I find it difficult to be hyper-critical, because I know that this measure will make a huge difference to many people, and broadly speaking we all appreciate that. However, the insurance industry could surely afford also to compensate those falling between the two dates, not least since the industry’s costs will be lowered, as it will not be entering into negotiations on a case-by-case basis, but awarding average compensation to claimants. I hope we can build on the progress thus far, in order, somehow or other, to compensate these people, who, as I have said, are being dealt with detrimentally for no good reason and through no fault of their own. After that long diatribe, I can say that there is no doubt that this scheme will assist many people, and I am sure we are all very grateful for that.

Although some of this evening’s discussions were similar to those we have had previously, it was right and proper that many colleagues reiterated some of their concerns about the scheme and how it is going to work, particularly in respect of the regulations.

As we discussed at length during the passage of the Mesothelioma Bill, which is now an Act, there are different callings on the money in the pot—let us bring it down to basics. There were calls for us to go further back with the scheme, not only to when the previous Administration made the announcement, but even further; to move the compensation percentage from 75 to 80; to include others in the scheme, perhaps the wife, spouse or loved one of someone working in this industry who had contracted mesothelioma as a result of cleaning her husband’s overalls—I am not being sexist, but that was the environment at the time; and to be generous in other ways.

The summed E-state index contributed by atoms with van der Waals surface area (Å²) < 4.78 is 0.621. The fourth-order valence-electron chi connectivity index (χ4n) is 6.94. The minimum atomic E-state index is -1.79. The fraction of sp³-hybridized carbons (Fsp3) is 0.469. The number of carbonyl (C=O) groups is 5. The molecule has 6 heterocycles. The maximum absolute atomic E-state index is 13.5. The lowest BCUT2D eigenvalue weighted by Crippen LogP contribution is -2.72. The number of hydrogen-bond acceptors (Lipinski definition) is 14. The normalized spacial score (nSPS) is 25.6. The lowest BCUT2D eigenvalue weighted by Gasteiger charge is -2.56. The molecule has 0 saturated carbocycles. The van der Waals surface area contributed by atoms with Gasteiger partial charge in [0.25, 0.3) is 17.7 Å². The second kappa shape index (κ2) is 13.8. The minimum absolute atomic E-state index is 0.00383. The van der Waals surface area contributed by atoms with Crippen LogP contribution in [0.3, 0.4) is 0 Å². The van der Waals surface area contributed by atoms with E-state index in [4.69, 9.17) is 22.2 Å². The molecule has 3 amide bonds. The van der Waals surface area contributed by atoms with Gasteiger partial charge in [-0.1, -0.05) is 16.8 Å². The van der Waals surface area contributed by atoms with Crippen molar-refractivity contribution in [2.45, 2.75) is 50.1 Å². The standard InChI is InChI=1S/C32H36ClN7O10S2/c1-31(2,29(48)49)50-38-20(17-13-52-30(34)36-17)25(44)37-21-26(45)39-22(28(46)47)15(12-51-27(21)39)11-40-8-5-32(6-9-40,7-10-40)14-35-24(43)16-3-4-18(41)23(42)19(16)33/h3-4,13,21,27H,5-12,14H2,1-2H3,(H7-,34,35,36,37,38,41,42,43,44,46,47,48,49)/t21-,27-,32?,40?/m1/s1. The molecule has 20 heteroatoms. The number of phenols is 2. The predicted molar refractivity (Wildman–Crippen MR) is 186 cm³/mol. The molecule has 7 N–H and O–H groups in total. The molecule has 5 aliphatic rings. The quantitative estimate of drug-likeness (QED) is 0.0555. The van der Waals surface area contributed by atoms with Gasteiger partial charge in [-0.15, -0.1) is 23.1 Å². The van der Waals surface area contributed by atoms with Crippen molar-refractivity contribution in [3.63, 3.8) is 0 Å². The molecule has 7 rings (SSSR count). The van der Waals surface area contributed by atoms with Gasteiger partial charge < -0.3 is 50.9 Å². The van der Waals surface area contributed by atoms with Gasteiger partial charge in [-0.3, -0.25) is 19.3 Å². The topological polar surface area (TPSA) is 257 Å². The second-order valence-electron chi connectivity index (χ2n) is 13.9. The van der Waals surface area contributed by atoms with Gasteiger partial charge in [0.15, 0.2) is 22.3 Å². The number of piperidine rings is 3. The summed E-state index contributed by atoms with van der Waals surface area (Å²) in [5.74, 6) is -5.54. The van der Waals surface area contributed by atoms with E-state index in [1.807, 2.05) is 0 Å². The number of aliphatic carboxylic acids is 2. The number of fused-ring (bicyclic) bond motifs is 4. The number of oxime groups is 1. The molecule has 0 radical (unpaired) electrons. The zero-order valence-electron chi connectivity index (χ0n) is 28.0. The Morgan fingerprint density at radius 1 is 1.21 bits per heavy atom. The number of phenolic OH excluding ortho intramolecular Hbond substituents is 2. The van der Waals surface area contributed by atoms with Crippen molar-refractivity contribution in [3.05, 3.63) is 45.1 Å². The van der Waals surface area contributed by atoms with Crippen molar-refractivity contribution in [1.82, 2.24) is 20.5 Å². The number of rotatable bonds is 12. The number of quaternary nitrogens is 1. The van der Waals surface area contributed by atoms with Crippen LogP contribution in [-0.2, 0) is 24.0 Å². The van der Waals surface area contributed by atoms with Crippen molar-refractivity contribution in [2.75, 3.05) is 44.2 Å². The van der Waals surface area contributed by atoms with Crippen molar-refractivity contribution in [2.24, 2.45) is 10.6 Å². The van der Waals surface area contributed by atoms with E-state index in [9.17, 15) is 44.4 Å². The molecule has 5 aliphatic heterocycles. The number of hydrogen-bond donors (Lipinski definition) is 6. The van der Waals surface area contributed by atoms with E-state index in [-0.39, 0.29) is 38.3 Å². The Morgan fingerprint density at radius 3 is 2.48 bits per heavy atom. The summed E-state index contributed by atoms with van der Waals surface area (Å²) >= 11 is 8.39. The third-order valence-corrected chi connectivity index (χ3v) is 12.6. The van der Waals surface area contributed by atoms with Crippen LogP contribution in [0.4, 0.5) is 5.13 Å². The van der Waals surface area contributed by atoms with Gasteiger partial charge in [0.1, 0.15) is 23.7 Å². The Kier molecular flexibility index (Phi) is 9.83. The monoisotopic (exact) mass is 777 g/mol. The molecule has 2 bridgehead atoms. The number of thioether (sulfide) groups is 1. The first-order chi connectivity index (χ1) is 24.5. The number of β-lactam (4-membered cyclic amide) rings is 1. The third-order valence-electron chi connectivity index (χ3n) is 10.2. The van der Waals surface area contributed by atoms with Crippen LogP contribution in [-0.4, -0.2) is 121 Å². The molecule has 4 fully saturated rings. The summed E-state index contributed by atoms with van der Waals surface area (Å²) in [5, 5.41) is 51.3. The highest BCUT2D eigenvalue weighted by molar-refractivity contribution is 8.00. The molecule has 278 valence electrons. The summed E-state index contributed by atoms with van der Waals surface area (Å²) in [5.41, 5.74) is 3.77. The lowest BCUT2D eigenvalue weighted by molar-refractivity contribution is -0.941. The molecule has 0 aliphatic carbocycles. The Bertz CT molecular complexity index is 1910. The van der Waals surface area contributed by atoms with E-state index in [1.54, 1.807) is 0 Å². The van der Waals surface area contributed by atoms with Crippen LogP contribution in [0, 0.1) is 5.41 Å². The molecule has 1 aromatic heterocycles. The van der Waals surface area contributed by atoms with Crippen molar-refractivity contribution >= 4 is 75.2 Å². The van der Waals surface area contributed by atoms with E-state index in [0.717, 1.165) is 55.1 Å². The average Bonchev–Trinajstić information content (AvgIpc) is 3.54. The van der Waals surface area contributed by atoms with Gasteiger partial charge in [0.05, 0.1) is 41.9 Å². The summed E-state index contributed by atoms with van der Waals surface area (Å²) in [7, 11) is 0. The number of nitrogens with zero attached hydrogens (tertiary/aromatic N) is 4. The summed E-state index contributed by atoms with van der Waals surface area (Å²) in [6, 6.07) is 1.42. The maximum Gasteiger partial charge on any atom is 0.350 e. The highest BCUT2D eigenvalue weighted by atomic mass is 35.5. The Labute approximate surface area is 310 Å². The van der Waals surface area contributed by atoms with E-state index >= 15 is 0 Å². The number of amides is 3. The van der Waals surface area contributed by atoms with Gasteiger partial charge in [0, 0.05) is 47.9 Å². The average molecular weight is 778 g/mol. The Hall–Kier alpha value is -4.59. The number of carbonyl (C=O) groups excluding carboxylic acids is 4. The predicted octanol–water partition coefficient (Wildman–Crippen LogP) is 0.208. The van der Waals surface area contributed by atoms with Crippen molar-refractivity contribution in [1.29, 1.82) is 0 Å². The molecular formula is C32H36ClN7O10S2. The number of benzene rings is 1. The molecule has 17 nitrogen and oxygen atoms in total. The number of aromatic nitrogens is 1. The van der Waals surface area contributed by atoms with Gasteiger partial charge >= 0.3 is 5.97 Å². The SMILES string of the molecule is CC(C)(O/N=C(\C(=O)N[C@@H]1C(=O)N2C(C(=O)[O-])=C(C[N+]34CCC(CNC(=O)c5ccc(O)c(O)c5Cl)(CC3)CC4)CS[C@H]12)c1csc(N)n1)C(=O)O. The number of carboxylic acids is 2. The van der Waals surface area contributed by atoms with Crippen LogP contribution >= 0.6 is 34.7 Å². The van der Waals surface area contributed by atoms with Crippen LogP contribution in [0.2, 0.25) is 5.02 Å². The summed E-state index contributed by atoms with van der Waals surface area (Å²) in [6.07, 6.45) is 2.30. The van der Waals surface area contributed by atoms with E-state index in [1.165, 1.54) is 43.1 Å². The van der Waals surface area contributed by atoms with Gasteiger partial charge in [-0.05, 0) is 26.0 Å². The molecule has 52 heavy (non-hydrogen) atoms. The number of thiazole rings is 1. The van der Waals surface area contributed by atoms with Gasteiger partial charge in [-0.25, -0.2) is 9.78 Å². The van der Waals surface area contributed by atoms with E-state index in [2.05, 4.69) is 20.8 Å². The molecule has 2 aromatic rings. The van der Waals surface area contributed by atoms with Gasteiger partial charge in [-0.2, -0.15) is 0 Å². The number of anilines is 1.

The right hon. Member for Newcastle upon Tyne East (Mr Brown) was kind enough to allude to the fact that I inherited the Bill. Lord Freud had done a fantastic job. When the Bill entered the Lords the compensation figure was 70% and he is the one who got the insurers around the table to come up with any scheme whatsoever—herding cats is probably a good way of describing it. I am sure that the Association of British Insurers will not like me saying that, but it is one of the reasons why, even when previous Administrations tried to do this—the right hon. Gentleman tried and so did Paul Goggins—it has taken so long. In the end we did a deal—let us be honest, we did a deal at 3% which would not be passed on to new business. We then started to frame where the money could go in the scheme of last resort.